Swell Call: Hurricane Bill

Keep up to date with all the latest from Hurricane Bill HERE

UPDATED MON 17th 2pm UTC All eyes should be pinned on Tropical Storm Bill which for the near future looks good. Currently predicted to become a hurricane today or tomorrow and potentially with winds well in excess of 100mph it's predicted to track north east skirting the East Coast and heading northwards before it's remnants swing out east across the Atlantic. The swell models are all making this call (and although we'd expect significant undercalling for Florida) the swell according to the most recent NHC (National Hurricane Centre) report gives a swell height at its peak in the centre of the storm of 34ft. Expect solid surf from Friday onwards, hitting Southern Florida initially and the rest of the East Coast shortly thereafter... Tropical storm Ana is still in advance of Bill but as she moves onto a more southerly track her swell isn't going to make for any meaningful surf on the East coast unlike .

What does this mean for me?

The simple fact of forecasting hurricane swells is that often the model cannot pick up the true intensity of the wind and swell which is why specialist models run by the NHC are so useful. However, our swell models are forecasting mid-range swells with an extremely high period (in excess of 16 seconds) impacting first on the outlying Caribbean (Windward Islands) all the way up the Eastern Seaboard to Nova Scotia. Bear in mind that hurricanes have been known to switch course without warning so be prepared for change. But if the current forecast holds good expect the first real hurricane swell of the year for Florida and beyond.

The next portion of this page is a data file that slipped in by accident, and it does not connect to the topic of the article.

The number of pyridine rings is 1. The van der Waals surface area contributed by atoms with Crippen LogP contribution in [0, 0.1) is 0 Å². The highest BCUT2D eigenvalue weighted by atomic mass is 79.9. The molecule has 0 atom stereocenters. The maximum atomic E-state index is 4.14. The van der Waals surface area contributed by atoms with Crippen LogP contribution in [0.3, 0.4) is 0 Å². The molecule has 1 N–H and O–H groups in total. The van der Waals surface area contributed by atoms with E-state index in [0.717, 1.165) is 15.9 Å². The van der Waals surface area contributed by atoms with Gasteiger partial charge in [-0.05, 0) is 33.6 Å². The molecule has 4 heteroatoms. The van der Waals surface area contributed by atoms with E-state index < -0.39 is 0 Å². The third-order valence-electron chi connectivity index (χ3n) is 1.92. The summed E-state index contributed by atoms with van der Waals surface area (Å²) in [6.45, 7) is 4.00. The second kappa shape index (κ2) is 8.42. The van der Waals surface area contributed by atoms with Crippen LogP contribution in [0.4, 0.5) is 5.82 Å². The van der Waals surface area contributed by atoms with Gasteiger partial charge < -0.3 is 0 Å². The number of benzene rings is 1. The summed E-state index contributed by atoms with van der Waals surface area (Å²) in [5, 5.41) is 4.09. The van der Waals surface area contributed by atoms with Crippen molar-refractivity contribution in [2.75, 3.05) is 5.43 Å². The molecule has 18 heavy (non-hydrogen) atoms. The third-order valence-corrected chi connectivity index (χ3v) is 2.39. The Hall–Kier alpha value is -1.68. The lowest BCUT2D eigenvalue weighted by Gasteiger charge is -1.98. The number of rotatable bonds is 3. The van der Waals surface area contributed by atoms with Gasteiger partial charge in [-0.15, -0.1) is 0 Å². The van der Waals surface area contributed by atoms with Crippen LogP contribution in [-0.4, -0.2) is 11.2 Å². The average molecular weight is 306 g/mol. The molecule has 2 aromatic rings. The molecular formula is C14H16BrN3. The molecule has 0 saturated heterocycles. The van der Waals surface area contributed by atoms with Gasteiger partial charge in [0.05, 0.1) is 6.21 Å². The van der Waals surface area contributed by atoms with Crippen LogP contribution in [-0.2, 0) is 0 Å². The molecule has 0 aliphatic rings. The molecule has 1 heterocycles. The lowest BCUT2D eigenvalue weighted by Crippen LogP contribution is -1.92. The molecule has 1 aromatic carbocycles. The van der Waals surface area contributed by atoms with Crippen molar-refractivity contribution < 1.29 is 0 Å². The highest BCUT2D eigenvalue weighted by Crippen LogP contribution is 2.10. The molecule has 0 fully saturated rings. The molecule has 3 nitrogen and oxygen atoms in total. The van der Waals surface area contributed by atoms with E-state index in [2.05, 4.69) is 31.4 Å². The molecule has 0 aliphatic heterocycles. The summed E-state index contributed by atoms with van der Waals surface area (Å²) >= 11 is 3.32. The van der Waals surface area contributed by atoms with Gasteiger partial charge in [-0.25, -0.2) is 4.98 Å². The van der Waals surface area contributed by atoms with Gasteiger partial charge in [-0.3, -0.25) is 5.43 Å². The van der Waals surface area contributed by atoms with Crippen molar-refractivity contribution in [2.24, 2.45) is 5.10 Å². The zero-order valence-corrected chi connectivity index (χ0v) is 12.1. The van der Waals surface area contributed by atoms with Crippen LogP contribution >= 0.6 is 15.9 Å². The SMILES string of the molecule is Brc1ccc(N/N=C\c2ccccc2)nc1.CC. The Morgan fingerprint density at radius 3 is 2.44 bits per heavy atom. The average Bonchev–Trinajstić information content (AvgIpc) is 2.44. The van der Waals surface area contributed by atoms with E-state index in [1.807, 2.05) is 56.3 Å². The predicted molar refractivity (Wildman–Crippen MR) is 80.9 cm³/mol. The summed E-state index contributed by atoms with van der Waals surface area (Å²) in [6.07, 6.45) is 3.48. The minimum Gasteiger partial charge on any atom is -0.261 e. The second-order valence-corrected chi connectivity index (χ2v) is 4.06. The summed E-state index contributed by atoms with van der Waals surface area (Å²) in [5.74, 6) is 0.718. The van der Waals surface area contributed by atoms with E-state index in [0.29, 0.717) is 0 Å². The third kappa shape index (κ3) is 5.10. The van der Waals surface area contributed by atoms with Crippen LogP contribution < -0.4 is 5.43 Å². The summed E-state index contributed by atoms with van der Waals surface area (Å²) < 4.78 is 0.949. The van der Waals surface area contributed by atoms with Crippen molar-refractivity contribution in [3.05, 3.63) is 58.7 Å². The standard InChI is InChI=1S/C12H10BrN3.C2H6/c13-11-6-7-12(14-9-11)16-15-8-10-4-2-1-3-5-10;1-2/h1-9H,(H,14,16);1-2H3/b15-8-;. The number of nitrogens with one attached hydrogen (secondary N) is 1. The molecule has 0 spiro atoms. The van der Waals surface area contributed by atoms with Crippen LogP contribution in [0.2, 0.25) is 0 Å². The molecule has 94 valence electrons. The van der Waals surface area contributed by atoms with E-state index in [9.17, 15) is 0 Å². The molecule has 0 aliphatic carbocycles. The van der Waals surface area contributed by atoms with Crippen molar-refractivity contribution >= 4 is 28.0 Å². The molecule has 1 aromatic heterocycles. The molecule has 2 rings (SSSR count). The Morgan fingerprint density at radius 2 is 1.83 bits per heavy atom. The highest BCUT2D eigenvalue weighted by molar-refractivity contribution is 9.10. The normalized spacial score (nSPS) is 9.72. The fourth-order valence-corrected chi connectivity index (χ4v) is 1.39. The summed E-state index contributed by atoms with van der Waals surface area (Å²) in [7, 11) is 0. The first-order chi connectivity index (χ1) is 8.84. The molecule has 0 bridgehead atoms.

And for Europe?

For Atlantic surfers Bill is also following the ideal hurricane track, skirting the coast without ever making a meaningful landfall. Currently it's forecast to swing 90 degrees before almost heading west back on itself. As the system leaves the warmer southern waters of the Atlantic its ferocity should dissipate leaving a long period swell winging its way across the Atlantic towards Europe. This is the forecast stretched to it's current maximum - but we can say it looks promising.

Ed Temperley

MSW editor. Instagram @edtemperley